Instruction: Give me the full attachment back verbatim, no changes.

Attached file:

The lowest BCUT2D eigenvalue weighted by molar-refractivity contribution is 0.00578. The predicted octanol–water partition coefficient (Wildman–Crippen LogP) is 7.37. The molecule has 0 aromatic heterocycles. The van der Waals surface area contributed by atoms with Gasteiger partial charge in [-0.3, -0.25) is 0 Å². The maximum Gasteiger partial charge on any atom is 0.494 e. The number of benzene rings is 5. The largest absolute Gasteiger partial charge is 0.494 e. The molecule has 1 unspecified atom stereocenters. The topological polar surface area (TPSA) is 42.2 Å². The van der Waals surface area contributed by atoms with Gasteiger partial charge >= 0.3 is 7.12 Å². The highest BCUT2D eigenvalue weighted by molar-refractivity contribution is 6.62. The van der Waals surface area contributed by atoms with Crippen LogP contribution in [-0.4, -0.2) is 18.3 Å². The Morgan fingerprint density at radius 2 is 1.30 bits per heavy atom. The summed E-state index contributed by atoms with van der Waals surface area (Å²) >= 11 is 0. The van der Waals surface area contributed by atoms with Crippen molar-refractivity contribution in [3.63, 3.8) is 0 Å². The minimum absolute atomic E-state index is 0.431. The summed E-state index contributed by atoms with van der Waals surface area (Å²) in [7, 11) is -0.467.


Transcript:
The lowest BCUT2D eigenvalue weighted by molar-refractivity contribution is 0.00578. The predicted octanol–water partition coefficient (Wildman–Crippen LogP) is 7.37. The molecule has 0 aromatic heterocycles. The van der Waals surface area contributed by atoms with Gasteiger partial charge in [-0.3, -0.25) is 0 Å². The maximum Gasteiger partial charge on any atom is 0.494 e. The number of benzene rings is 5. The largest absolute Gasteiger partial charge is 0.494 e. The molecule has 1 unspecified atom stereocenters. The topological polar surface area (TPSA) is 42.2 Å². The van der Waals surface area contributed by atoms with Gasteiger partial charge >= 0.3 is 7.12 Å². The highest BCUT2D eigenvalue weighted by molar-refractivity contribution is 6.62. The van der Waals surface area contributed by atoms with Crippen LogP contribution in [-0.4, -0.2) is 18.3 Å². The Morgan fingerprint density at radius 2 is 1.30 bits per heavy atom. The summed E-state index contributed by atoms with van der Waals surface area (Å²) >= 11 is 0. The van der Waals surface area contributed by atoms with Crippen molar-refractivity contribution in [3.63, 3.8) is 0 Å². The minimum absolute atomic E-state index is 0.431. The summed E-state index contributed by atoms with van der Waals surface area (Å²) in [7, 11) is -0.467.